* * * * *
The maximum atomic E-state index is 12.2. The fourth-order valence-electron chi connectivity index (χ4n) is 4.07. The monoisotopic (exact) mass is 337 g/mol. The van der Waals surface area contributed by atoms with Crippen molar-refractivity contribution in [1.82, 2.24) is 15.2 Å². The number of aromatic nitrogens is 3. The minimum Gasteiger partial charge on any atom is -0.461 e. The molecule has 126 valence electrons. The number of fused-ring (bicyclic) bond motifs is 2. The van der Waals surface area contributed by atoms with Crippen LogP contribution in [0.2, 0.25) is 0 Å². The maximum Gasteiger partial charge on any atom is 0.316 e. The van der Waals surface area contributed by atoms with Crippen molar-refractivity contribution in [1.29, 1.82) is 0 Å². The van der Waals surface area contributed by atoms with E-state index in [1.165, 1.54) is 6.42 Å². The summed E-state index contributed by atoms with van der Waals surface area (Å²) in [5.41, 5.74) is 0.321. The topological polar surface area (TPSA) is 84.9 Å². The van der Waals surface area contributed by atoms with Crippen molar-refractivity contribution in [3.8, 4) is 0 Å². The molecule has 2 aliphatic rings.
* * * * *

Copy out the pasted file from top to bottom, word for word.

The maximum atomic E-state index is 12.2. The fourth-order valence-electron chi connectivity index (χ4n) is 4.07. The monoisotopic (exact) mass is 337 g/mol. The van der Waals surface area contributed by atoms with Crippen molar-refractivity contribution in [1.82, 2.24) is 15.2 Å². The number of aromatic nitrogens is 3. The minimum Gasteiger partial charge on any atom is -0.461 e. The molecule has 126 valence electrons. The number of fused-ring (bicyclic) bond motifs is 2. The van der Waals surface area contributed by atoms with Crippen LogP contribution in [0.2, 0.25) is 0 Å². The maximum Gasteiger partial charge on any atom is 0.316 e. The van der Waals surface area contributed by atoms with Crippen molar-refractivity contribution in [1.29, 1.82) is 0 Å². The van der Waals surface area contributed by atoms with E-state index in [1.165, 1.54) is 6.42 Å². The summed E-state index contributed by atoms with van der Waals surface area (Å²) in [5.41, 5.74) is 0.321. The topological polar surface area (TPSA) is 84.9 Å². The van der Waals surface area contributed by atoms with Crippen molar-refractivity contribution in [3.8, 4) is 0 Å². The molecule has 2 aliphatic rings.